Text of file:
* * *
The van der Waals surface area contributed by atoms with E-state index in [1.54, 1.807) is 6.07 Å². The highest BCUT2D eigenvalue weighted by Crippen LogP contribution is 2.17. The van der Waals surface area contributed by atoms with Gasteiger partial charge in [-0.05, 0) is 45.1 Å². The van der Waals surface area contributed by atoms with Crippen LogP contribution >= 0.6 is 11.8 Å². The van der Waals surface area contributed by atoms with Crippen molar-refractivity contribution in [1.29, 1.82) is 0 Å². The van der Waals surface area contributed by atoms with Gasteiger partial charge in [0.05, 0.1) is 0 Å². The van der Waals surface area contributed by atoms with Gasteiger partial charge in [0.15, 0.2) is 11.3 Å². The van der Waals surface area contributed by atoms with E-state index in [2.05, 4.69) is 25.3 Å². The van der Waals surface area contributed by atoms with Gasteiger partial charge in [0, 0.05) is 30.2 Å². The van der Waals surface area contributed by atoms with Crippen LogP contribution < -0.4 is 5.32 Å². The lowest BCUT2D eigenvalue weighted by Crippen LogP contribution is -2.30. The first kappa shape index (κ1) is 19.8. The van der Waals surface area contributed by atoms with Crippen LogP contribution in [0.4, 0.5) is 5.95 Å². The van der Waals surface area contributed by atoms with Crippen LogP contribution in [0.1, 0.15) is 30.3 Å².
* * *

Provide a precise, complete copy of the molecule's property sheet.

The van der Waals surface area contributed by atoms with E-state index in [1.54, 1.807) is 6.07 Å². The highest BCUT2D eigenvalue weighted by Crippen LogP contribution is 2.17. The van der Waals surface area contributed by atoms with Gasteiger partial charge in [-0.05, 0) is 45.1 Å². The van der Waals surface area contributed by atoms with Crippen LogP contribution >= 0.6 is 11.8 Å². The van der Waals surface area contributed by atoms with Crippen molar-refractivity contribution in [1.29, 1.82) is 0 Å². The van der Waals surface area contributed by atoms with Gasteiger partial charge in [0.05, 0.1) is 0 Å². The van der Waals surface area contributed by atoms with Gasteiger partial charge in [0.15, 0.2) is 11.3 Å². The van der Waals surface area contributed by atoms with E-state index in [2.05, 4.69) is 25.3 Å². The van der Waals surface area contributed by atoms with Gasteiger partial charge in [0, 0.05) is 30.2 Å². The van der Waals surface area contributed by atoms with Crippen LogP contribution < -0.4 is 5.32 Å². The lowest BCUT2D eigenvalue weighted by Crippen LogP contribution is -2.30. The first kappa shape index (κ1) is 19.8. The van der Waals surface area contributed by atoms with Crippen LogP contribution in [0.4, 0.5) is 5.95 Å². The van der Waals surface area contributed by atoms with Crippen LogP contribution in [0.1, 0.15) is 30.3 Å².